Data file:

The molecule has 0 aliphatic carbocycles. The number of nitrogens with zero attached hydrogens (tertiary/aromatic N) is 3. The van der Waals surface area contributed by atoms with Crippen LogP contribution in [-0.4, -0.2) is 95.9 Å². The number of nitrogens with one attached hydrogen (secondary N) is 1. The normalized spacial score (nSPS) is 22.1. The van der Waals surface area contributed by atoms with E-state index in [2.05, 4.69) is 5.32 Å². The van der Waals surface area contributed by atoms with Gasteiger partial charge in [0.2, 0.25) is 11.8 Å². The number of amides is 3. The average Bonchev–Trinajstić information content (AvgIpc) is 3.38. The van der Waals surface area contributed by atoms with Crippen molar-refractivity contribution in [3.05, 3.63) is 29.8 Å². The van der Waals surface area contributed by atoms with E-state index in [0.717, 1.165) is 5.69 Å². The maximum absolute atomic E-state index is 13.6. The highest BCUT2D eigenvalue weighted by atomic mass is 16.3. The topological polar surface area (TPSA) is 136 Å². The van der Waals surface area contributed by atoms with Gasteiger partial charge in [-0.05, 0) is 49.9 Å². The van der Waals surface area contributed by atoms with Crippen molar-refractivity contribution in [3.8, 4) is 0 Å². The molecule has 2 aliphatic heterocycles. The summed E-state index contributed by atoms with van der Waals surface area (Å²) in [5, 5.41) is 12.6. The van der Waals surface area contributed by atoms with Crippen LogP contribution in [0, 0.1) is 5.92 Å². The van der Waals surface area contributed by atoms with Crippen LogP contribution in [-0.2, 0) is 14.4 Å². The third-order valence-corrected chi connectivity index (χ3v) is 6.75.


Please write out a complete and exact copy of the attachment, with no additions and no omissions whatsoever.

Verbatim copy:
The molecule has 0 aliphatic carbocycles. The number of nitrogens with zero attached hydrogens (tertiary/aromatic N) is 3. The van der Waals surface area contributed by atoms with Crippen LogP contribution in [-0.4, -0.2) is 95.9 Å². The number of nitrogens with one attached hydrogen (secondary N) is 1. The normalized spacial score (nSPS) is 22.1. The van der Waals surface area contributed by atoms with E-state index in [2.05, 4.69) is 5.32 Å². The van der Waals surface area contributed by atoms with Gasteiger partial charge in [0.2, 0.25) is 11.8 Å². The number of amides is 3. The average Bonchev–Trinajstić information content (AvgIpc) is 3.38. The van der Waals surface area contributed by atoms with Crippen molar-refractivity contribution in [3.05, 3.63) is 29.8 Å². The van der Waals surface area contributed by atoms with E-state index in [0.717, 1.165) is 5.69 Å². The maximum absolute atomic E-state index is 13.6. The highest BCUT2D eigenvalue weighted by atomic mass is 16.3. The topological polar surface area (TPSA) is 136 Å². The van der Waals surface area contributed by atoms with Gasteiger partial charge in [-0.05, 0) is 49.9 Å². The van der Waals surface area contributed by atoms with Crippen molar-refractivity contribution in [3.8, 4) is 0 Å². The molecule has 2 aliphatic heterocycles. The summed E-state index contributed by atoms with van der Waals surface area (Å²) in [5, 5.41) is 12.6. The van der Waals surface area contributed by atoms with Crippen LogP contribution in [0, 0.1) is 5.92 Å². The van der Waals surface area contributed by atoms with Crippen LogP contribution in [-0.2, 0) is 14.4 Å². The third-order valence-corrected chi connectivity index (χ3v) is 6.75.